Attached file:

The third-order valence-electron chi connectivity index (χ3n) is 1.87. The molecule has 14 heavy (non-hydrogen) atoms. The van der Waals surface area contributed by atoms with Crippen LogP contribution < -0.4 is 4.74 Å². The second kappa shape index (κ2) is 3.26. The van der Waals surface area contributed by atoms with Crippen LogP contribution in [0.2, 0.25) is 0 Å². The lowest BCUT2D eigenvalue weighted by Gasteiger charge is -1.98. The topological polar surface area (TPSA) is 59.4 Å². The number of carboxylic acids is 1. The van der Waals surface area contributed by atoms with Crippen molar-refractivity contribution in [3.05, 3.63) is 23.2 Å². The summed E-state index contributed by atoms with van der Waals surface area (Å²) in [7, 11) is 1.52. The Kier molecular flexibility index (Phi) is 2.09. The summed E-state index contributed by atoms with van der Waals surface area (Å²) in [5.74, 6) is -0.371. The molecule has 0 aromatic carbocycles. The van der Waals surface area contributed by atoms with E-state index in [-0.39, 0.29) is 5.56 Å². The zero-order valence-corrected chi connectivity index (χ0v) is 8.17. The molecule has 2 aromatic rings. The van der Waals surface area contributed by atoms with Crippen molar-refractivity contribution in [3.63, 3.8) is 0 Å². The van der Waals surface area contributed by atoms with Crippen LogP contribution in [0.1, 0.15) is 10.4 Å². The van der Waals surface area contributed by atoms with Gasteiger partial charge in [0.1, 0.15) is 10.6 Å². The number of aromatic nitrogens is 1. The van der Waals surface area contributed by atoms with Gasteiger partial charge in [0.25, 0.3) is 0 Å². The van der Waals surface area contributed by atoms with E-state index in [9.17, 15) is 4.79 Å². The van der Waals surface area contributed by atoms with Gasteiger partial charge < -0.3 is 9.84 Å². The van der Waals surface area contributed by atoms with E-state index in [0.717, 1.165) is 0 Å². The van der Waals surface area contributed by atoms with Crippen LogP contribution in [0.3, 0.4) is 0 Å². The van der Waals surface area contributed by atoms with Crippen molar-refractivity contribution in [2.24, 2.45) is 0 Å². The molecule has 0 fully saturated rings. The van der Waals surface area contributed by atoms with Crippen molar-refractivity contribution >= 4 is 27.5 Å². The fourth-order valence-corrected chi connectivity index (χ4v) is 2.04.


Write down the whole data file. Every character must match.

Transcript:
The third-order valence-electron chi connectivity index (χ3n) is 1.87. The molecule has 14 heavy (non-hydrogen) atoms. The van der Waals surface area contributed by atoms with Crippen LogP contribution < -0.4 is 4.74 Å². The second kappa shape index (κ2) is 3.26. The van der Waals surface area contributed by atoms with Crippen LogP contribution in [0.2, 0.25) is 0 Å². The lowest BCUT2D eigenvalue weighted by Gasteiger charge is -1.98. The topological polar surface area (TPSA) is 59.4 Å². The number of carboxylic acids is 1. The van der Waals surface area contributed by atoms with Crippen molar-refractivity contribution in [3.05, 3.63) is 23.2 Å². The summed E-state index contributed by atoms with van der Waals surface area (Å²) in [7, 11) is 1.52. The Kier molecular flexibility index (Phi) is 2.09. The summed E-state index contributed by atoms with van der Waals surface area (Å²) in [5.74, 6) is -0.371. The molecule has 0 aromatic carbocycles. The van der Waals surface area contributed by atoms with E-state index in [-0.39, 0.29) is 5.56 Å². The zero-order valence-corrected chi connectivity index (χ0v) is 8.17. The molecule has 2 aromatic rings. The van der Waals surface area contributed by atoms with Crippen molar-refractivity contribution in [3.63, 3.8) is 0 Å². The van der Waals surface area contributed by atoms with Crippen LogP contribution in [0.1, 0.15) is 10.4 Å². The van der Waals surface area contributed by atoms with Gasteiger partial charge in [0.1, 0.15) is 10.6 Å². The number of aromatic nitrogens is 1. The van der Waals surface area contributed by atoms with Gasteiger partial charge in [0.25, 0.3) is 0 Å². The van der Waals surface area contributed by atoms with E-state index in [9.17, 15) is 4.79 Å². The van der Waals surface area contributed by atoms with Gasteiger partial charge < -0.3 is 9.84 Å². The van der Waals surface area contributed by atoms with E-state index in [0.717, 1.165) is 0 Å². The van der Waals surface area contributed by atoms with Crippen LogP contribution in [0.3, 0.4) is 0 Å². The van der Waals surface area contributed by atoms with Crippen molar-refractivity contribution in [2.24, 2.45) is 0 Å². The molecule has 0 fully saturated rings. The van der Waals surface area contributed by atoms with Crippen molar-refractivity contribution >= 4 is 27.5 Å². The fourth-order valence-corrected chi connectivity index (χ4v) is 2.04.